Some traders are impatient. Especially if the flag forms on a time frame like this one.
As such, they draw the two lines on the lower time frames. Depicting the flag.
Next, they buy every time the price reaches the lower half of the rectangle. Or, of the flag.
This way, they add a few tens/hundreds of pips to the potential target. However, this is a risky approach.
It is risky because the flag may take its time. In this example, it took relatively little time to consolidate.
But, not rarely, the market simply drifts on and on and on…without breaking. Patience and discipline are key here.
Classic Continuation Patterns – The Ascending Triangle Pattern
What we presented earlier was a bullish flag. However, the rules and the way to trade a bearish one, are the same.
This reciprocity applies to ascending and descending triangles. Such trend continuation patterns often form in the forex market.
An ascending triangle chart pattern builds pressure to break. What’s the direction? Higher, of course, like the name suggests.
Such continuation patterns are so obvious, they’re hard to miss. Even if they form on the daily chart, like the AUDUSD chart above.
Since 2016 started, the pair jumped higher. Then, for more than a year, it formed an ascending triangle.
It was so obvious; all traders had to do was to buy the dips. Next, to keep an eye on the b-d trend line.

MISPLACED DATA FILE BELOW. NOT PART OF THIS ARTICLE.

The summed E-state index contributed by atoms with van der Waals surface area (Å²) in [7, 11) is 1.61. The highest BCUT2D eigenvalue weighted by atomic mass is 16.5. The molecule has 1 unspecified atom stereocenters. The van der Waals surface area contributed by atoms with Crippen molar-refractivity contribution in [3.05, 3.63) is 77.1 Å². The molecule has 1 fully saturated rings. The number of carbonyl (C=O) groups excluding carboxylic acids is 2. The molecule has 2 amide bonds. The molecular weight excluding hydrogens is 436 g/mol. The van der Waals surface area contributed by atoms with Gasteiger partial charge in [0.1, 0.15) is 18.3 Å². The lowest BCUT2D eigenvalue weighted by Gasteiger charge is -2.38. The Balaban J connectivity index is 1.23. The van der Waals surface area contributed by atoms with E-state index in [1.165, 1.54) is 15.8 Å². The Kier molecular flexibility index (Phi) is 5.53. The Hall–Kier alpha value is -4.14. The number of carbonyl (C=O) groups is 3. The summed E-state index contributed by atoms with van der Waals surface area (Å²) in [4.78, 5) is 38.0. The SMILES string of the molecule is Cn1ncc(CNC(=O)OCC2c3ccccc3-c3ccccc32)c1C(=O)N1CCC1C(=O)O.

Or, on the gray area that shows the triangle’s resistance. For the triangle simply shows price building energy to break higher.
And, it did. It is no wonder it retested the resistance area and bounced. This is a perfect support and resistance play for technical traders.
A descending triangle chart pattern, on the other hand, is similar. Only that it forms in a bearish trend.
Because the market consolidates most of the times, trend continuation patterns like these form often. Therefore, we better be there to trade them properly.
Other Classic Trend Continuation Patterns – The Pennant
A pennant is similar to a flag. However, there’s a catch.
Instead of a rectangular consolidation, the pennant shows a triangle. Typically, it is not an ascending triangle chart pattern. But, a symmetrical one.
What does it mean? It just means that the two trend lines converge, almost symmetrically, towards the same point.
The way to trade it is similar to a bullish flag. Just follow those rules, both regarding price and time.
In the forex market, bullish and bearish flags form more often than pennants. Both are important continuation patterns technical analysis offers.
Other Classic Continuation Patterns – Wedges
Forex traders know wedges as reversal patterns. They have all the right to believe so.
In fact, most of the times, a falling wedge breaks higher. And, a rising wedge breaks lower.
Moreover, they act as clear reversal patterns. They appear at the end of bearish, respectively bullish trend.
However, in some cases, wedges are great trend continuation patterns. In fact, one of the most intriguing continuation patterns technical analysis offers comes from a wedge.
The Elliott Waves Theory has a name for such a wedge. A running correction.
Check the chart above. A classic rising wedge forms.
Moreover, it breaks lower. Everyone goes short.
It proves to be the wrong move. As it wasn’t a reversal pattern. But, a continuation one.
Japanese Trend Continuation Patterns
The Japanese approach to technical analysis is slightly different. Mostly, it shows reversal patterns.
However, one of the most powerful technical concepts from Japan is a continuation one. And, it’s only a candle. A single candle.
Continuation Patterns Technical Analysis Offers – The Doji Candle
The name is Doji. And, it can be either a reversal or a continuation pattern. In both cases, it shows a powerful move will come.